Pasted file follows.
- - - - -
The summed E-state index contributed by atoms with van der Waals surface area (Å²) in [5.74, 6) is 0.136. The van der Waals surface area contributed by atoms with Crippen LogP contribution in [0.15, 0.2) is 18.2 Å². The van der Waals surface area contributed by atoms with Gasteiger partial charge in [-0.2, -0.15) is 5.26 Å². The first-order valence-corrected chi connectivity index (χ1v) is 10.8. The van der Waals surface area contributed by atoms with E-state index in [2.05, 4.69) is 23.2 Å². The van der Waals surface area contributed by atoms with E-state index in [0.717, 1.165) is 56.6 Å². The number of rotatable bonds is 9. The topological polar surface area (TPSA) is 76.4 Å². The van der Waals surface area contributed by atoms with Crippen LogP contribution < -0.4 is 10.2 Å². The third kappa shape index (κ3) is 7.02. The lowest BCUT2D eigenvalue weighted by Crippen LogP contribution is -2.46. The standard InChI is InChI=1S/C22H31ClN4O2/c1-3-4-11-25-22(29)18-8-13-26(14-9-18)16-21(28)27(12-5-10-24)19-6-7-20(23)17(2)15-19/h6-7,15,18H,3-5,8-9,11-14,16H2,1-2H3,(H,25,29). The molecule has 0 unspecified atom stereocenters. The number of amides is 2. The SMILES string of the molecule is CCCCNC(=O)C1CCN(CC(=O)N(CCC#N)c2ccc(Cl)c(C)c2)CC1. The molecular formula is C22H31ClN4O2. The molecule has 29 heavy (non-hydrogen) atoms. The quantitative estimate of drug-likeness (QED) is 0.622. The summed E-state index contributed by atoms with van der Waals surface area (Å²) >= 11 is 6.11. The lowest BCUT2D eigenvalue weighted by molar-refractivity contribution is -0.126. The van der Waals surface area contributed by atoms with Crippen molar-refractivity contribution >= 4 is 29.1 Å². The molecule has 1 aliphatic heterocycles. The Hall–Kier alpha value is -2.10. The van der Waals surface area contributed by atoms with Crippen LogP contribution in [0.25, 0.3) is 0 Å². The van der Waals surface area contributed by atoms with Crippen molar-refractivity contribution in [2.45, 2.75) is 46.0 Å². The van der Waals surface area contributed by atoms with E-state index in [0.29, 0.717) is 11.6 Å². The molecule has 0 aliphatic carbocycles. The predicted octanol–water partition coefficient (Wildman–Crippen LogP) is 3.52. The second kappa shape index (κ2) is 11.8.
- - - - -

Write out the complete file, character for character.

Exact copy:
The summed E-state index contributed by atoms with van der Waals surface area (Å²) in [5.74, 6) is 0.136. The van der Waals surface area contributed by atoms with Crippen LogP contribution in [0.15, 0.2) is 18.2 Å². The van der Waals surface area contributed by atoms with Gasteiger partial charge in [-0.2, -0.15) is 5.26 Å². The first-order valence-corrected chi connectivity index (χ1v) is 10.8. The van der Waals surface area contributed by atoms with E-state index in [2.05, 4.69) is 23.2 Å². The van der Waals surface area contributed by atoms with E-state index in [0.717, 1.165) is 56.6 Å². The number of rotatable bonds is 9. The topological polar surface area (TPSA) is 76.4 Å². The van der Waals surface area contributed by atoms with Crippen LogP contribution < -0.4 is 10.2 Å². The third kappa shape index (κ3) is 7.02. The lowest BCUT2D eigenvalue weighted by Crippen LogP contribution is -2.46. The standard InChI is InChI=1S/C22H31ClN4O2/c1-3-4-11-25-22(29)18-8-13-26(14-9-18)16-21(28)27(12-5-10-24)19-6-7-20(23)17(2)15-19/h6-7,15,18H,3-5,8-9,11-14,16H2,1-2H3,(H,25,29). The molecule has 0 unspecified atom stereocenters. The number of amides is 2. The SMILES string of the molecule is CCCCNC(=O)C1CCN(CC(=O)N(CCC#N)c2ccc(Cl)c(C)c2)CC1. The molecular formula is C22H31ClN4O2. The molecule has 29 heavy (non-hydrogen) atoms. The quantitative estimate of drug-likeness (QED) is 0.622. The summed E-state index contributed by atoms with van der Waals surface area (Å²) >= 11 is 6.11. The lowest BCUT2D eigenvalue weighted by molar-refractivity contribution is -0.126. The van der Waals surface area contributed by atoms with Crippen molar-refractivity contribution >= 4 is 29.1 Å². The molecule has 1 aliphatic heterocycles. The Hall–Kier alpha value is -2.10. The van der Waals surface area contributed by atoms with Crippen LogP contribution in [0.25, 0.3) is 0 Å². The van der Waals surface area contributed by atoms with Crippen molar-refractivity contribution in [2.45, 2.75) is 46.0 Å². The van der Waals surface area contributed by atoms with E-state index in [0.29, 0.717) is 11.6 Å². The molecule has 0 aliphatic carbocycles. The predicted octanol–water partition coefficient (Wildman–Crippen LogP) is 3.52. The second kappa shape index (κ2) is 11.8.